Click the picture for Randy Owen with The Isaacs,  I Need Thee Every Hour

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Quilting on The Glory Road

By Anita Garner

After childhood years spent hanging around with prolific quilters, I remain untalented in that department, but I’m an appreciator.  When Leslie Ray and I were little, quilts were a big part of our lives.  We touring Gospel Gypsies slept on pallets on the floor made of piles of old quilts.  When Daddy pastored, congregations furnished the parsonage with everything we needed.   Colorful quilts arrived, many of them made from scraps of cloth that had already seen several lives.

Those were my favorites.  Each square came with stories attached. Stories were vital for young children without roots. I remember specific quilt squares. I remember tears in the eyes of a woman piecing together a tribute to someone recently departed.

The quilts in our life weren’t fancy patterns.  They were patchwork, a piece of a skirt a little girl wore to school, a snippet of one of her brothers’ shirts, flour sack remnants. Some quilts were thicker than others, stuffed with batting inside for warmth, and while they did the job during cold winter nights, the insides eventually separated and formed clumps. Nobody cared.  Nobody treated the clumpy quilts different because of their shape.

We traveled the Deep South in the 50’s with old quilts in every condition. When they were finally no more than shreds, Daddy and Leslie Ray wrapped them around the amplifier and guitars and microphones and other equipment in the trunk.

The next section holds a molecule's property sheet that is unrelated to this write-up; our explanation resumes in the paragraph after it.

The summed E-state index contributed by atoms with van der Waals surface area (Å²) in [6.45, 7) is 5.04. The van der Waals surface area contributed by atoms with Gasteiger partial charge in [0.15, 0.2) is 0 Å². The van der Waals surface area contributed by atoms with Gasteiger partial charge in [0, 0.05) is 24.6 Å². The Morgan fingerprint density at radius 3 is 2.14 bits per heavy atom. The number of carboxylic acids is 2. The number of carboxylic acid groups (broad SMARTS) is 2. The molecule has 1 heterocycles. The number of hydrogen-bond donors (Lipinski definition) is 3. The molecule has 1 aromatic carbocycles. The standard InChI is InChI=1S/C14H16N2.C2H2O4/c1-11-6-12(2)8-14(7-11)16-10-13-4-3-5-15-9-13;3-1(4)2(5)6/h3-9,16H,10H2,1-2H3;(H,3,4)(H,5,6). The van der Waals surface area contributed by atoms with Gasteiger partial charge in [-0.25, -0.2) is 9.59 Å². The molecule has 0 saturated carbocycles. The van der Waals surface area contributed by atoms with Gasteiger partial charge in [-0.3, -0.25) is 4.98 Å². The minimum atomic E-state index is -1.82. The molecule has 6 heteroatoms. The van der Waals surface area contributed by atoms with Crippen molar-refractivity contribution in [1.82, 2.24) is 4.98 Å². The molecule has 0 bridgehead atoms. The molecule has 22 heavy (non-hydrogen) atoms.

When we stayed a while in parsonages, we kids went along to Quiltings.  A Quilting was a regularly scheduled gathering of a group of women in the home of whichever one had a quilting frame.  The frames were big wooden things suspended up near the ceiling and lowered by a rope pulley.

Quilts-in-progress came down when the ladies arrived and chairs were situated all around, where a roomful of women making tiny stitches connected colorful pieces of cloth.  Their hands moved in age-old rhythms while they engaged in conversation.

In addition to plain old everyday necessary quilts, a quilting group took turns working on each other’s special items. A quilt for a new baby. Graduation. Engagement. Hope chest. Wedding. Shut-ins.

We kids were allowed to stretch out on the floor under the quilting frame and because we were out of sight, the ladies forgot little children were  listening.  After any Quilting, my brother and I left with more information than we should have.

When it was time for refreshments, we made our presence known.  In every Southern home, whatever the economic resources or lack of them, some cook had a specialty that showed up when the quilting sisters came over.

A few years back, I mentioned to friend, Barbara, that I no longer have even a remnant of a family quilt.  She, a San Francisco jazz singer with many other talents, took my sad story to heart and made me this lovely piece.  She handed it over saying, “Now you have a quilt.”

I still love most old things better than most new things, but this wall hanging Barbara made is the exception.  Not long after she completed it, she was gone. Another quilting story for another time.